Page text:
Sometimes, parenting makes you do crazy things.
It robs you of sleep, sanity, and silence.
It brings you joy, agony, and pride.
But often we don't have the time - or the energy - to really evaluate the toll that parenting takes on our personhood.
Or perhaps, we choose to be less than honest with ourselves about the effects parenting has on us.
I'm not sure if this is more of an issue for primary caregivers, or if partners also feel this way. I don't know because I haven't had time in the past seven years to ask my husband if he's feeling this way, too.
Lately, I have been taking time to reevaluate my life: my career choice (high school English teacher), my procreation choices (late in life), even my spousal choice (more on that in another blog).
I have to say that if I'm being honest with myself, I really don't like any of my choices.
Now, before you dismiss me as ungrateful, or gasp in horror at my audacity, or shake your head at my candour, hear me out:
I love my students. Most of the time, I even love what I do every day in my classroom.
I love my daughters. They are funny and creative and inspiring.
I love my husband. He is and always has been the perfect fit for me. After our first date, I called my mom and told her I was going to marry him.
But I really hate being a teacher.
I hate parenting.
I hate being tied to one partner for life.
* * *
This dichotomy has slowly eroded the fabric of my psyche. At first, I thought my feelings were silly, selfish, or just plain psychotic. I dismissed them rather than confront them and sort them out and make peace with them.
As a woman, I feel this is my mid-life crisis.
Here I am, forty-one years old. I have a home that is nearly mortgage-free. I'm halfway to retirement in a secure, government job that pays me nearly enough to be on the bottom of the Sunshine List. I get twelve weeks of holidays. I have an amazing pension plan and my benefits are unparalleled. I have a loving husband who doesn't beat or berate me, who helps with raising our smart and beautiful daughters, and whom I still, for the most part, enjoy spending time with every day. My kids are well-behaved and above average intellectually. My extended family all live within an hour's drive (give or take), and I have excellent relationships with both my mother and my mother-in-law.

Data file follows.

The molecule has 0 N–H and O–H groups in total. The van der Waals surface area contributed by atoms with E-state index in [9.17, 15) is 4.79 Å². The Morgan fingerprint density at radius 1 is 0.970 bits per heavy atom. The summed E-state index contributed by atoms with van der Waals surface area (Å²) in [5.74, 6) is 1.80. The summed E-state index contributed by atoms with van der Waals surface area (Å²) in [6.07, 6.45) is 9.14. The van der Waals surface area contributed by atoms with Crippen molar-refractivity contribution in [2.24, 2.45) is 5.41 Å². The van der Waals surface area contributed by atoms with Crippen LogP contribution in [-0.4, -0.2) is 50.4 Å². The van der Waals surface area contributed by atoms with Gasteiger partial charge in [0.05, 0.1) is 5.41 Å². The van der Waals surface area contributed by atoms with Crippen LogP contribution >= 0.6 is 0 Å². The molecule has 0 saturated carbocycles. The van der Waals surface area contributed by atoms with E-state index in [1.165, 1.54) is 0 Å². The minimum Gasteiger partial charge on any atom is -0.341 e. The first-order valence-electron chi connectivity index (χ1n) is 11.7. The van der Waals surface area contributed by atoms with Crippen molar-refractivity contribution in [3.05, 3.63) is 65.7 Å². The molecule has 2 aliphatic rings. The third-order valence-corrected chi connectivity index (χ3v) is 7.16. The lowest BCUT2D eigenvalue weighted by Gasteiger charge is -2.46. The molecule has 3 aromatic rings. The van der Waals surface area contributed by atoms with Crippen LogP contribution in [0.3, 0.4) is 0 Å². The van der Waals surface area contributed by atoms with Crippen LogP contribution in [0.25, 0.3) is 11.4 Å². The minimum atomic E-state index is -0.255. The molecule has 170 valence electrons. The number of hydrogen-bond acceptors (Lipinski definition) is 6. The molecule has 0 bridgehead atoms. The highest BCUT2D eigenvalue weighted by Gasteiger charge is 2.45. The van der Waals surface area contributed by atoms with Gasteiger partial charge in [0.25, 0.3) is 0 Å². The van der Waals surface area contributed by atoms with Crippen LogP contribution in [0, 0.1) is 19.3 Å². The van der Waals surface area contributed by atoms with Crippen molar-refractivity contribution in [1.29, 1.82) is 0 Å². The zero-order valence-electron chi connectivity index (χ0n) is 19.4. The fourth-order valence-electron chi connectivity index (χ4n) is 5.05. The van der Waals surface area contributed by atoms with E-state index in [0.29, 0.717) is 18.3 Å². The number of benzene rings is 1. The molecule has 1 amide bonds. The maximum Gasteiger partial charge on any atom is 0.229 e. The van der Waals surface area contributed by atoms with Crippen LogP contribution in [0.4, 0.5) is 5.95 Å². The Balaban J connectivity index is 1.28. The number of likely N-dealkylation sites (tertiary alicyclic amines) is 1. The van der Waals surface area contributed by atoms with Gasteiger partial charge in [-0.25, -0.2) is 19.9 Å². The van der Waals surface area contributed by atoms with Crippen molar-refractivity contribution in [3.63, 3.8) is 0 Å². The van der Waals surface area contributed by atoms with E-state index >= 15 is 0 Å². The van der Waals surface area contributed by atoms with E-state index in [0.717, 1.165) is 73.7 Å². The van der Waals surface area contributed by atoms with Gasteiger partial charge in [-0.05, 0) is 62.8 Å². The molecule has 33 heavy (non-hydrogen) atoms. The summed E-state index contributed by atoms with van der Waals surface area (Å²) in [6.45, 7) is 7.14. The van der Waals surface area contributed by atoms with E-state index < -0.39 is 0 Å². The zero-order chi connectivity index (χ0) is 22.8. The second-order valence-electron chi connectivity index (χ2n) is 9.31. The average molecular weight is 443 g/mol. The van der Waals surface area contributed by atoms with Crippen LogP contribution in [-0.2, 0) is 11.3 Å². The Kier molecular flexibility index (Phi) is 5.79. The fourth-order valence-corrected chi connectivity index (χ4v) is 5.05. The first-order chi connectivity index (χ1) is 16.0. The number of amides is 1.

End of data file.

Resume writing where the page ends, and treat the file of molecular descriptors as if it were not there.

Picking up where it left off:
It's the perfect life - on paper.
So why am I restless, unhappy, overweight, somnambulant?
I think I've come to a place where I can look back on my life and there's something of significance upon which to reflect. No longer am I a student or a new teacher or a newlywed or a new mother. I am in the trenches. I have history. I have experience. The number of new or exciting experiences or "firsts" in my life are becoming fewer - I have crested the wave, so to speak.
But does this mean I've jumped the shark?
I hope the answer is "no."
Do I dream of exciting new adventures? Travelling without children? Meeting a handsome, intriguing new love interest who notices me? Having time to work out, eat right, look my best?
I know this is just a time in my life. I have hope that I will soon once again have a life - mothers with children older than mine assure me of this religiously. "Enjoy them now, this time goes so quickly," they chastise me.
Do they remember?
Do they recall the sheer exhaustion of a two-year-old who wakes EVERY. SINGLE. NIGHT...? Who screams and strips down and pees the bed twice a week just because?
Do they forget about feeling so disconnected from their partners that the somewhat balding nerdy guy at the photocopier who notices my new hairdo suddenly seems Herculean?
Did they delete all the photos of themselves with baggy eyes, dishevelled hair, and lumpy thighs?
Or do mothers somehow find a "reset" button that eliminates all memory of the daily grind, replacing it with a rose-coloured lens through which they filter their retrospection?
I don't know the answer. I'm still in this trench. I still long for days of sleeping in, having coffee dates, seeing every new film in theatres, and maintaining an impeccably clean house.
I love teaching.
I love my kids.
I love my husband.
I just don't always love my life.